• Author: Robert Allen
  • Publisher: Collins and Brown
  • ISBN: 9781843406389
  • Pages: 169
  • Cover: Hardback
  • Year: 2011
  • Edition: 1st
  • Genre: How To – Be Smarter


I thought it was an excellent idea, now?

Now thanks to Einstein of all people…

Not so sure.

[via Productivity501]

Reading, after a certain age, diverts the mind too much from its creative pursuits. Any man who reads too much and uses his own brain too little falls into lazy habits of thinking.
~ Albert Einstein

This isn’t exactly the best known quote by Einstein and I doubt many teachers quote this to their students. Reading is generally a good thing, but if it starts becoming a substitute for thinking on your own it can hold you back from reaching your potential.

This quote touches on a problem that holds many people back from actually accomplishing things. It is easy to spend so much time researching that you never actually execute.  That doesn’t mean you shouldn’t read, do research and try to learn from others, but at some point you have to decide that you’ve gather enough data and the time has come to do something. That may be starting your own business, writing a book or even repainting your living room.  You have a very finite lifespan. Some people send their life preparing for what they want to do without ever actually doing what they want to do.

Sometimes the most helpful situations are the ones that force you to go ahead and do something by removing the option to try to collect more information. [Read More]

But, pffft, what does Einstein know about being a genius?

Oh, wait–…

The prospect of ‘Digital Dreams’ makes monsters melancholy from your nightmares!

Besides terrifyingly creepy?

These melancholy monsters looks so sad…

I can’t imagine why?

[via io9]Melancholy monsters from your gloomiest nightmares

Anton Semenov’s flesh and fabric monsters haunt gloomy houses and post-apocalyptic wastelands. But as unnerving as these horrific beasties seem, they also seem tinged with more than an ounce of sadness.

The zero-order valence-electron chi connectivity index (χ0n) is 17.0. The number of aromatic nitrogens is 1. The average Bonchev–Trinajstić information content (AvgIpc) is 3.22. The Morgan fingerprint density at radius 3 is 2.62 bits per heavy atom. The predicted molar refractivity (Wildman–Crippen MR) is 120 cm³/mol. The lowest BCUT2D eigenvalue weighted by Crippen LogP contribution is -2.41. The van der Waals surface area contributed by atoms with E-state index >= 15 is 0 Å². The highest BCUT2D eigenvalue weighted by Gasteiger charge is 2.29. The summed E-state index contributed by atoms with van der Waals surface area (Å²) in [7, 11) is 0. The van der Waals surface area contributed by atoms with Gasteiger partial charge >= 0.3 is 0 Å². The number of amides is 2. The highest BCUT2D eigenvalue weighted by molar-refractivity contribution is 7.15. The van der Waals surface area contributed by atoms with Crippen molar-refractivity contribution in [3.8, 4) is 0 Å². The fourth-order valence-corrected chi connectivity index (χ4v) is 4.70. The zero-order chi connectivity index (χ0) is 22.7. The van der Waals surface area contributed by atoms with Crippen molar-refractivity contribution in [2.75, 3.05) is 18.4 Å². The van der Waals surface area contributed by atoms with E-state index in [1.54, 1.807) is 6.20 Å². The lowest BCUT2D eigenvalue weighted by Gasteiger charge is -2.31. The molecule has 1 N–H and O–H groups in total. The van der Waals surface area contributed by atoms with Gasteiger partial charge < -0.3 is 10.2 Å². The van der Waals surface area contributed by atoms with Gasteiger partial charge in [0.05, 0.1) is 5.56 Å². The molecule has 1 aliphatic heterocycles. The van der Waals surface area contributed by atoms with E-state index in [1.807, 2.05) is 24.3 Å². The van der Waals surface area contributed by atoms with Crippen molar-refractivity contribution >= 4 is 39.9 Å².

Semenov has been creating an impressive series of these disturbing digital paintings — filled with nightmarish narwhals, spooky surrogate dolls, and mutant creatures. Each piece has a clear narrative quality, and could easily serve as the inspiration for a somber horror story.

[deviantART via Neatorama]

Melancholy monsters from your gloomiest nightmares

Melancholy monsters from your gloomiest nightmares

Melancholy monsters from your gloomiest nightmares
[Read More – SEE MORE!]

Oh, never mind…

I know NOW.

The U.S. Army wants to take over soldier’s dreams.


As if the mere thought of nightmares weren’t disturbing enough.


[via Gizmodo]Army Looks to ‘Counteract Nightmares’ With Digital Dreams

A soldier tries to sleep. But he is not safe in his dreams. Jolted awake by a nightmare, the combat veteran fumbles in the dark for his 3-D glasses.

He puts them on. Around him are the faces of people whom he trusts. They fight the darkness with him. The soldier’s re-lived this scene in his head and the laboratory over and over again, until it has become reassuringly familiar. The soldier knows that his pixelated friends will take him away from these troubled dreams. When the scene is over, he takes off his goggles and looks around him. The soldier is home.

The U.S. Army wants this dream sequence to become reality. In an Army-backed experiment called “Power Dreaming,” Naval Hospital Bremerton in Washington State will help traumatized troops battle their nightmares – with soothing, digitally-made dreams crafted in virtual worlds. No, this is not the script for the sequel to Inception.

The research project is in its early planning and is not expected to launch until next year, a hospital spokesperson told Danger Room. But it is picking up momentum. Last week, the Army awarded almost half a million dollars to a consulting company for help developing the experiment.

Fifty-two percent of combat veterans with PTSD (post traumatic stress disorder) reported having nightmares fairly often, according to the National Vietnam Veterans’ Readjustment Study. “During our conscious hours, most can hide what they have become,” according to a presentation delivered to the Uniformed Services Academy of Family Physicians, a nonprofit group. “But in sleep, this vigilance slacks and the dream world can become a frightening and uncontrolled experience with waking consequences.”

So the researchers will ask troops to take control of the “creation of the customized healing imagery (therapeutic dreams) to counter the impact of nightmares,” according to a military contracting document. [Read More]

So yeah…

Makes total sense.

And to be honest?

Hard to figure which I find scarier, the prospect of Army Dream Dabblers or the Melancholy Monsters of nightmares, themselves.

Because as much as we might not like it, dreams/nightmares serve as the way our brain catalogs information we know during the day, and I’m not sure…